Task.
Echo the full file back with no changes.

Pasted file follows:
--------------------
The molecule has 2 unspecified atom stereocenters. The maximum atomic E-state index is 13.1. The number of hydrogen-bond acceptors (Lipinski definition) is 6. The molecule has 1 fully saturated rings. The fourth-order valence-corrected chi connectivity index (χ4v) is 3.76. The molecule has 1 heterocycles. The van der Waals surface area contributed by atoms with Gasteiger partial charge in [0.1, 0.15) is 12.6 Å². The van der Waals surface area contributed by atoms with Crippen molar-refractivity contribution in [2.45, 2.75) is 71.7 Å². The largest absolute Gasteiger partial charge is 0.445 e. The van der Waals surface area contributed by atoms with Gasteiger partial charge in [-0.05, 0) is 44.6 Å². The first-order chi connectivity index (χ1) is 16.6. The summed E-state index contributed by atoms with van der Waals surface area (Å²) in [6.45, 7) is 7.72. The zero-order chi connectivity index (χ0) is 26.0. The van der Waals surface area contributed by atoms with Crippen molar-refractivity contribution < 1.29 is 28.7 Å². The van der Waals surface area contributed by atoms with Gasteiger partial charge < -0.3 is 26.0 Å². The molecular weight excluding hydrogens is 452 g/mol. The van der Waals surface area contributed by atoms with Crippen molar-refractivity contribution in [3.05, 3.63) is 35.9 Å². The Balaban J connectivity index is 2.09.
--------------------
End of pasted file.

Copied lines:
The molecule has 2 unspecified atom stereocenters. The maximum atomic E-state index is 13.1. The number of hydrogen-bond acceptors (Lipinski definition) is 6. The molecule has 1 fully saturated rings. The fourth-order valence-corrected chi connectivity index (χ4v) is 3.76. The molecule has 1 heterocycles. The van der Waals surface area contributed by atoms with Gasteiger partial charge in [0.1, 0.15) is 12.6 Å². The van der Waals surface area contributed by atoms with Crippen molar-refractivity contribution in [2.45, 2.75) is 71.7 Å². The largest absolute Gasteiger partial charge is 0.445 e. The van der Waals surface area contributed by atoms with Gasteiger partial charge in [-0.05, 0) is 44.6 Å². The first-order chi connectivity index (χ1) is 16.6. The summed E-state index contributed by atoms with van der Waals surface area (Å²) in [6.45, 7) is 7.72. The zero-order chi connectivity index (χ0) is 26.0. The van der Waals surface area contributed by atoms with Crippen molar-refractivity contribution < 1.29 is 28.7 Å². The van der Waals surface area contributed by atoms with Gasteiger partial charge < -0.3 is 26.0 Å². The molecular weight excluding hydrogens is 452 g/mol. The van der Waals surface area contributed by atoms with Crippen molar-refractivity contribution in [3.05, 3.63) is 35.9 Å². The Balaban J connectivity index is 2.09.